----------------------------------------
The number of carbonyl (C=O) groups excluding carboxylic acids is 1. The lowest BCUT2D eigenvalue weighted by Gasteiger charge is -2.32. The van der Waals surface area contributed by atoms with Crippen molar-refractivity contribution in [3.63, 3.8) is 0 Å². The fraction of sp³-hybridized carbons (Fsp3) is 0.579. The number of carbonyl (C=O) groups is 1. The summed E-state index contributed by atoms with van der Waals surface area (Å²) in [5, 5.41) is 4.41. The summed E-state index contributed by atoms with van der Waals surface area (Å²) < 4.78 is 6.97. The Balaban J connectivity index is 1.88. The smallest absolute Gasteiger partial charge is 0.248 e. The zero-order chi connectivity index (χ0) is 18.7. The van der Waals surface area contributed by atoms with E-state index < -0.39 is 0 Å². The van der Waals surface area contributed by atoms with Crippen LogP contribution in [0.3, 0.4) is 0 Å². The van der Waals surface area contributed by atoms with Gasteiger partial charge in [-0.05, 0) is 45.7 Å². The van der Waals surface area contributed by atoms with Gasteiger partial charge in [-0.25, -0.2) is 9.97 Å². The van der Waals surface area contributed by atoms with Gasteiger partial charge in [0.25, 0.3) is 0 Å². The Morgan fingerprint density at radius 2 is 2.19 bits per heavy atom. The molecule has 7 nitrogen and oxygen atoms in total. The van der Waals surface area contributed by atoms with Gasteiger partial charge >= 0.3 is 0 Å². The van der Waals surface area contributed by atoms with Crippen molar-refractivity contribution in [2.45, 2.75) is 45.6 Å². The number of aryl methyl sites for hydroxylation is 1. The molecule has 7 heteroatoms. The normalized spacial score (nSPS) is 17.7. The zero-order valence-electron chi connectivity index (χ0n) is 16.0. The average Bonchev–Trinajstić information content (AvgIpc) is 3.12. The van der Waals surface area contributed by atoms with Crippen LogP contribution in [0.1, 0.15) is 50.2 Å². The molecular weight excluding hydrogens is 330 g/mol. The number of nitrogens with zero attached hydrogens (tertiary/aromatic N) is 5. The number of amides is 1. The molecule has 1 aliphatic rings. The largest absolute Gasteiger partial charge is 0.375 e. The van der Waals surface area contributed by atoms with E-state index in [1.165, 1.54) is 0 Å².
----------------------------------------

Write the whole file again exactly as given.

The number of carbonyl (C=O) groups excluding carboxylic acids is 1. The lowest BCUT2D eigenvalue weighted by Gasteiger charge is -2.32. The van der Waals surface area contributed by atoms with Crippen molar-refractivity contribution in [3.63, 3.8) is 0 Å². The fraction of sp³-hybridized carbons (Fsp3) is 0.579. The number of carbonyl (C=O) groups is 1. The summed E-state index contributed by atoms with van der Waals surface area (Å²) in [5, 5.41) is 4.41. The summed E-state index contributed by atoms with van der Waals surface area (Å²) < 4.78 is 6.97. The Balaban J connectivity index is 1.88. The smallest absolute Gasteiger partial charge is 0.248 e. The zero-order chi connectivity index (χ0) is 18.7. The van der Waals surface area contributed by atoms with E-state index < -0.39 is 0 Å². The van der Waals surface area contributed by atoms with Crippen LogP contribution in [0.3, 0.4) is 0 Å². The van der Waals surface area contributed by atoms with Gasteiger partial charge in [-0.05, 0) is 45.7 Å². The van der Waals surface area contributed by atoms with Gasteiger partial charge in [-0.25, -0.2) is 9.97 Å². The van der Waals surface area contributed by atoms with Gasteiger partial charge in [0.25, 0.3) is 0 Å². The Morgan fingerprint density at radius 2 is 2.19 bits per heavy atom. The molecule has 7 nitrogen and oxygen atoms in total. The van der Waals surface area contributed by atoms with Gasteiger partial charge >= 0.3 is 0 Å². The van der Waals surface area contributed by atoms with Crippen molar-refractivity contribution in [2.45, 2.75) is 45.6 Å². The number of aryl methyl sites for hydroxylation is 1. The molecule has 7 heteroatoms. The normalized spacial score (nSPS) is 17.7. The zero-order valence-electron chi connectivity index (χ0n) is 16.0. The average Bonchev–Trinajstić information content (AvgIpc) is 3.12. The van der Waals surface area contributed by atoms with Crippen LogP contribution in [0.1, 0.15) is 50.2 Å². The molecular weight excluding hydrogens is 330 g/mol. The number of nitrogens with zero attached hydrogens (tertiary/aromatic N) is 5. The number of amides is 1. The molecule has 1 aliphatic rings. The largest absolute Gasteiger partial charge is 0.375 e. The van der Waals surface area contributed by atoms with E-state index in [1.165, 1.54) is 0 Å².